Customised rakhis for women flavour of the season  

- August 26, 2023
| By : Mohd Shehwaaz Khan |

Girls look for customised options not just for brothers but sisters too as shopkeepers selling traditional designs struggle for business

People purchasing rakhis at Sadar Bazar

When Chhaya, a resident of New Ashok Nagar, decided to buy a rakhi for her sister Vidya, she was in two minds. The rakhis available in the market did not connect with her, and she wanted something special to express the sisterly bond.

 “I wanted to get it customised,” she told Patriot while visiting a store in Connaught Place.

 “Vidya moved to Bengaluru a year ago and I miss her a lot. So, I am decorating the rakhi with Vidya’s name.”

For many people, rakhi is more than a mere accessory to be tied on Raksha Bandhan, which will be celebrated on August 30 this year. It embodies depth of emotions between siblings, encompassing love, care, and promise of lifelong support.

Although the ritual of tying rakhis is usually observed among brothers and sisters, there are those who are moving away from the gendered celebrations.

 Subhita Jha, a 44-year-old resident of Badarpur, ties rakhi to her sister-in-law.

 “I used to buy rakhi for my brother and in the store, I would often see rakhi that was designed particularly for women. I bought one for my sister-in-law and this is how the ritual continued. Now, it has become an integral part of Raksha Bandhan celebrations,” said Subhita.

 Rakhis for women, according to Jha, are ‘bracelet-like’ and have a more delicate design.

 Ruchita Bansal, creative director of the luxury gifting store ‘Izzhaar’, said that her store offers customised rakhis for ‘personalised gestures of love’ between siblings.

 According to Ruchita, whenever the bond is special, or customers want to express special kind of emotions, they tend to choose customised rakhis over the ones already available in the market. 

 “Our gallery showcases a range of images that endorse the beauty of personalisation, something that symbolises special bonds through different designs,” said Ruchita.

 At Izzhaar, the customisation options span engraved names and dates to hand-woven motifs reflecting shared memories, allowing customers to craft rakhis that resonate with their siblings’ personalities.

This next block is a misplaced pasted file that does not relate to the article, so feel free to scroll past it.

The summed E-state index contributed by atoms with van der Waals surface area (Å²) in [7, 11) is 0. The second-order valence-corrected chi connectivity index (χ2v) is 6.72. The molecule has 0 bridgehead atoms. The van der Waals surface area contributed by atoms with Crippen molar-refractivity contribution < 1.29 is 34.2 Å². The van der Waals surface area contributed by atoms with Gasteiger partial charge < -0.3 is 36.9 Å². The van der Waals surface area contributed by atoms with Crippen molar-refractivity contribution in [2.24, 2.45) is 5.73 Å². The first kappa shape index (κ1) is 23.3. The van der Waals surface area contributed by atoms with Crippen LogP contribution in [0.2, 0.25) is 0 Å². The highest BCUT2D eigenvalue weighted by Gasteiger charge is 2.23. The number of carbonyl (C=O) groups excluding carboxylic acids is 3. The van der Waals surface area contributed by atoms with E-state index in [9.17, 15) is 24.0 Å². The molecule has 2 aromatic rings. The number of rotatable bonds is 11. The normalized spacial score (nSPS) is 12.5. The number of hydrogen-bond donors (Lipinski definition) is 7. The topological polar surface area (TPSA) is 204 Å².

A rakhi by Izzhaar

 While Izzhaar sells customised rakhis both online and offline, gifting giants like Ferns N Petals sell the products online only.

 “Much of our customer base for customised rakhis is online. This is also the reason we do not sell the product offline,” said Lalit Kumar, owner of a Ferns N Petals store in New Friends Colony’s Community Centre. 

 Gifting brand Archies do not offer customised rakhis, said a product manager.

 Even though customised rakhis are outselling normal rakhis with the ratio of 3:1 in stores like Izzhaar, the vendors in the market complain about the loss of business this year. 

 In Sadar Bazar, the hub of festival products, a colourful array of rakhis is showcased by street vendors. From kid-friendly ones featuring cartoon characters like Motu-Patlu and Chhota Bheem, to intricately designed options for young adults, and the evergreen flower motifs made from sponge and plastic, the selection caters to diverse preferences.

Satish Khurrana, owner of ‘Simran Rakhi’, a shop in Sadar Bazar, said that although they have 5,000 variations of rakhis, the business this year has been very low.

 “To address this matter of loss of customers, we have started selling rakhis for as low as Rs 2. The customers are still not encouraged to buy one,” he said.

 The store sells rakhis for Rs 2 to Rs 200.

 Vendors blamed coronavirus pandemic and the popularity of more ‘fancy’ stores for the loss of business.

 “Due to fancy stores, my sales have decreased drastically. People appear to prefer well-known shops over independent vendors like me,” said Poonam, a street vendor in Sadar Bazar.

A street vendor selling rakhis waits for customers along a street at Sadar Bazar wholesale market in New Delhi

Almost all the shopkeepers Patriot spoke with expressed the same sentiment. There were some who also complained about the decreasing popularity of the festival.

“Some people now consider rakhi to be less important as they become more modern, which has an impact on our sales. The number of young people purchasing rakhis has reduced, and the majority of our devoted clients are middle-aged women,” rued Khurrana. (With inputs from Mohd Shehwaaz Khan)